MIT doctoral students thrive doing research at Lincoln Laboratory

MIT doctoral candidates continue to choose MIT Lincoln Laboratory as the place to conduct thesis research. Every year for more than three decades, the Laboratory has hosted about 20 research assistants (RAs). Working with engineers and scientists, RAs contribute to sponsor programs while investigating the questions that will evolve into their doctoral theses.

The facilities, the research thrusts, and the reputations of staff members are prime inducements behind the decision to spend three to five years as an RA in a Laboratory group. For Joseph Lane, an RA in the Advanced Electro-Optical Systems Group, the chance to interact with various experts was motivation. "The scale of the projects that the Lab works on seems to require experts in all fields of engineering. I knew I would get a chance to work with and learn from these people. I was also persuaded by the really applied approach to research that the Lab practices."

Nancy Chen found that the Human Language Technology Group "is one of the few labs in the world that fit all my needs. Many researchers at the Lab were interested in my research topic, which required a lot of resources—large-scale data, intensive computing power, and guidance from both speech science and engineering," says Chen, who completed a thesis that proposed a new approach to dialect identification.

The Human Language Technology Group is one of the pockets of specialized work that draws a steady stream of research assistants. "At any one time, we usually have two to six students at different stages of their thesis development," says Joseph Campbell, associate leader of the group and one of Chen's thesis supervisors.

Three new PhDsIn June 2011, three doctoral students who did their thesis research in the Human Language Technology Group were awarded PhD degrees from MIT. From left, Zahi Karam, PhD in electrical engineering; Nancy Chen, PhD in biomedical engineering; and Tian Wang, PhD in biomedical engineering. The group, formerly called Information Systems Technology, has mentored many students over the years, but this is the first time the group has had this many PhD degree recipients at one time.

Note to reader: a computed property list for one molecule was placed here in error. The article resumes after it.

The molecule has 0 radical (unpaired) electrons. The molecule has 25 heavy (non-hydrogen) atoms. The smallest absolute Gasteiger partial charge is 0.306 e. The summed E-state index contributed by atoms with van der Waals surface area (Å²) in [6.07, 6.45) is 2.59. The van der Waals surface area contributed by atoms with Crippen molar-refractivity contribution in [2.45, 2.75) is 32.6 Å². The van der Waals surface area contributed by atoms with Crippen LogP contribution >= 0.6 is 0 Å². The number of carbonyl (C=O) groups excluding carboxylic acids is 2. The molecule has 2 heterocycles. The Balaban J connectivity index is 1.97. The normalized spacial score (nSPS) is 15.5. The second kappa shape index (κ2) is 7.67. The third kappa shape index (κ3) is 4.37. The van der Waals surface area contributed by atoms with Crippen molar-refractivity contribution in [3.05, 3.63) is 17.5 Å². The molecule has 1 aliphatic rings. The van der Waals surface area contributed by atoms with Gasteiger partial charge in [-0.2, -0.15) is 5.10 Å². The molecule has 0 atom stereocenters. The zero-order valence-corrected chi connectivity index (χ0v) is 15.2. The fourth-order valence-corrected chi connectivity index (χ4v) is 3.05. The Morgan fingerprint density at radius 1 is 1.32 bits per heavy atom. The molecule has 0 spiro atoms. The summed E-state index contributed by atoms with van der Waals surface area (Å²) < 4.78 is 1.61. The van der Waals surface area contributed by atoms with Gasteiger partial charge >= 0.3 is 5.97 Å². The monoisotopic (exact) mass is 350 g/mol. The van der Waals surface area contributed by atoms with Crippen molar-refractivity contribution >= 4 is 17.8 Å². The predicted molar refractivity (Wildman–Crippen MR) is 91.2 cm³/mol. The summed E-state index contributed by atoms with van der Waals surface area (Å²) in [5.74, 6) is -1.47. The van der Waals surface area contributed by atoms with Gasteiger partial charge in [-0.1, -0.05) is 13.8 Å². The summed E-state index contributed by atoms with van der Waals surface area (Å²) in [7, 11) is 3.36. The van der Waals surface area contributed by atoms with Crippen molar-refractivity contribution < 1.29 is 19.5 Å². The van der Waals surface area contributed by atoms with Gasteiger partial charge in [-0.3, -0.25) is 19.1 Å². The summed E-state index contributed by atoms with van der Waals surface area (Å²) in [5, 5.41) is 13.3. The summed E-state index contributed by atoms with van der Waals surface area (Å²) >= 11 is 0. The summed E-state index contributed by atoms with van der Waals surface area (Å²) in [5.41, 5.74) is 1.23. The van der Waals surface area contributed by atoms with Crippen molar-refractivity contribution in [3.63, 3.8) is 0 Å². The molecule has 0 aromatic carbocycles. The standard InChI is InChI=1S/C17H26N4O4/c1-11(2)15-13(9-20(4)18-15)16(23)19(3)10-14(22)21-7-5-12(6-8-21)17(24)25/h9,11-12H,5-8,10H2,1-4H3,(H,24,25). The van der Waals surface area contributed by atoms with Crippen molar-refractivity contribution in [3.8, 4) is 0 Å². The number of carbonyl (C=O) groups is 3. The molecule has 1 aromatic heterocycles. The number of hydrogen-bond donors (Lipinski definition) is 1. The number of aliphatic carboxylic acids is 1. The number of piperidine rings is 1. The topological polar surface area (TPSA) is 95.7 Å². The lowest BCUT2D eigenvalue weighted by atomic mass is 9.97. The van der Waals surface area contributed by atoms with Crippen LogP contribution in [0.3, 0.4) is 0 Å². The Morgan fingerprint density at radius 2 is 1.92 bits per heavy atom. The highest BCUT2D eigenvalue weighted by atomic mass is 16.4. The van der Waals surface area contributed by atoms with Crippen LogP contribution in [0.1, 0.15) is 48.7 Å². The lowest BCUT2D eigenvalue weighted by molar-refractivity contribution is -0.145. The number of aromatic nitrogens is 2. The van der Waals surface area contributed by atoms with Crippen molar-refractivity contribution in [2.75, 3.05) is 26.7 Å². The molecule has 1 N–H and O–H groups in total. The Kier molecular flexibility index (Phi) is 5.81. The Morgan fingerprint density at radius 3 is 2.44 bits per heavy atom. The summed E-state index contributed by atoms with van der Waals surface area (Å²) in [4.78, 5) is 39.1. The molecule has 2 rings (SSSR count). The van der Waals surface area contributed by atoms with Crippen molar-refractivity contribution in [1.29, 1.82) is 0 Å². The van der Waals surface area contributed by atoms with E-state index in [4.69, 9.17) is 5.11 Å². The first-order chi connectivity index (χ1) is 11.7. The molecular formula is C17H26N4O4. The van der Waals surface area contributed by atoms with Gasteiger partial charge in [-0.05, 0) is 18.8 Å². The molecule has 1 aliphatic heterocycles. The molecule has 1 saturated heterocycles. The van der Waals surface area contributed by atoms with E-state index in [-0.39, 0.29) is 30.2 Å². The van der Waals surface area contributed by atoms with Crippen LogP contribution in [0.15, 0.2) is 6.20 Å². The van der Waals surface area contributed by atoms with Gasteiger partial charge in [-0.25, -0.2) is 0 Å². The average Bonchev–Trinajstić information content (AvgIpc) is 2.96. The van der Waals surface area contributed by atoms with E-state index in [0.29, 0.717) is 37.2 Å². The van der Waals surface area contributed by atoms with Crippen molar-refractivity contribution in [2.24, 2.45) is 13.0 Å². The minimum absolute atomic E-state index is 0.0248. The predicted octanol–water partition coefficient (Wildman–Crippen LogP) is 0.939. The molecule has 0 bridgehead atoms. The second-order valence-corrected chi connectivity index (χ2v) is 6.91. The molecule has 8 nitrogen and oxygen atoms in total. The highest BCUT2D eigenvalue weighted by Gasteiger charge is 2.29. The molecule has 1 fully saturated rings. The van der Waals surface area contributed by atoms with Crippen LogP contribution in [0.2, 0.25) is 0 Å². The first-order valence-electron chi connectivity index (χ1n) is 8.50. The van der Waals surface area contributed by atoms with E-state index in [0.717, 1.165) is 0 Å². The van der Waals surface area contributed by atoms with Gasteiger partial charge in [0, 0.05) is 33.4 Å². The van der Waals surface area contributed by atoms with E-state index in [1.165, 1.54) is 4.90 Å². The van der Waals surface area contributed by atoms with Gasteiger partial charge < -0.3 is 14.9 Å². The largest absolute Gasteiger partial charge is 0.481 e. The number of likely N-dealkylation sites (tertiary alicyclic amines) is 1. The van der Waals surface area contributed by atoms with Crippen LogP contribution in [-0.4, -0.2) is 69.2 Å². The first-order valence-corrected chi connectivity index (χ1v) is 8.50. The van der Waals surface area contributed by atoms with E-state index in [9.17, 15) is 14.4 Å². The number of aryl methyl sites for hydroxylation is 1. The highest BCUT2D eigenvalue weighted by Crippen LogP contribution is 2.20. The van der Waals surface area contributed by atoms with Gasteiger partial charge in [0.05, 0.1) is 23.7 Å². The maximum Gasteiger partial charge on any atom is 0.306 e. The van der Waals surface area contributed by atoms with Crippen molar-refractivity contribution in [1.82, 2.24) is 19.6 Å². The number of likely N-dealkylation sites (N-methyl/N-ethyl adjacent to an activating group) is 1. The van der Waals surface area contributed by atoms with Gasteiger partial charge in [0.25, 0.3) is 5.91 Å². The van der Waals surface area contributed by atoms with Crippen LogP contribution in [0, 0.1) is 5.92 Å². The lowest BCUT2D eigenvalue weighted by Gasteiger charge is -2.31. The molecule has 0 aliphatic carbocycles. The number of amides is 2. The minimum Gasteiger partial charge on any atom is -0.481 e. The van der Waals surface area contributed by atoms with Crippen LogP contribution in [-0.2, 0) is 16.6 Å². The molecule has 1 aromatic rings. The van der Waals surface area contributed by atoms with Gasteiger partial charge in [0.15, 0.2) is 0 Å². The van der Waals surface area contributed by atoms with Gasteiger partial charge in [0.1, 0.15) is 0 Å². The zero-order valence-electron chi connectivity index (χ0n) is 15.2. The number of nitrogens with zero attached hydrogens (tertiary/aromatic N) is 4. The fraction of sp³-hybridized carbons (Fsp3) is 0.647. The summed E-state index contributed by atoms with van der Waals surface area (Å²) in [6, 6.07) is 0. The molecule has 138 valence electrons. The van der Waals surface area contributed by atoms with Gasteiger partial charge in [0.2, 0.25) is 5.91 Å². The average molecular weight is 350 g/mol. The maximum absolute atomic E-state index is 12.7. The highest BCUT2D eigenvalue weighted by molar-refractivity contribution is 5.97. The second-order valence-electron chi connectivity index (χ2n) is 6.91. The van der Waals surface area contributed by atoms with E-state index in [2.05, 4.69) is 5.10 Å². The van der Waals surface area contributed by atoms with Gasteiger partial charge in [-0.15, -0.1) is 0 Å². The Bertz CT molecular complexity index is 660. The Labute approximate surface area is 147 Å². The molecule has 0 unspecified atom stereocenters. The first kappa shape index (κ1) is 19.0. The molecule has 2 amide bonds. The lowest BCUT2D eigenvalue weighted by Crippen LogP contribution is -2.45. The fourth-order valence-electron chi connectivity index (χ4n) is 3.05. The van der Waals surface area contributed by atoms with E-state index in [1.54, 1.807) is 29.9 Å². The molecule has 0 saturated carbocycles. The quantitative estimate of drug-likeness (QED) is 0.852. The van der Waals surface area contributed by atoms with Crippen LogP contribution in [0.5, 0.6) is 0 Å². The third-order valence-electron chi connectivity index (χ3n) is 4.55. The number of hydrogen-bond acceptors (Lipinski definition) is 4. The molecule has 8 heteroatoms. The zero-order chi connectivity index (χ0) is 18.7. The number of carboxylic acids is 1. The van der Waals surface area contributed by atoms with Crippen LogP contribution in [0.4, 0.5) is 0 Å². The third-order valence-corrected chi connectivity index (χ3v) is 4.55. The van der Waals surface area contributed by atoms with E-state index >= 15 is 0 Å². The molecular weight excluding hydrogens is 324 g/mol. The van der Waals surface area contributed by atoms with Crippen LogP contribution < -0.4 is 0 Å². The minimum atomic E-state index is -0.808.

Advantages at Lincoln Laboratory
By choosing to work at the Laboratory, students reap an important benefit: the experience of engaging in professional activities. "My supervisors were very adamant on supporting students to attend conferences. These experiences have helped me learn how to present my work, expand my professional network, and build confidence," says Chen.

Zahi Karam, whose thesis research in the Human Language Technology Group involved the classification of large data sets applied to speaker verification, appreciated the focus on professional development. "The Lab provided me with the opportunity, while still new there, to attend an eight-week workshop at Johns Hopkins University on speaker verification where I was introduced to the greater speaker verification community, and the work there became the seed of my PhD research."

Campbell explained that his group constantly publishes and encourages its student researchers to enter papers for all major speech conferences, including the prestigious International Conference on Acoustics, Speech, and Signal Processing (ICASSP). "When Nancy presented her paper at the ICASSP 2011 in Prague, one of the world's leading phoneticians was the first to ask questions about her work, a very radical method for identifying dialect. His questioning was tougher than any she faced in defending her thesis the month before, and she clearly demonstrated her capabilities."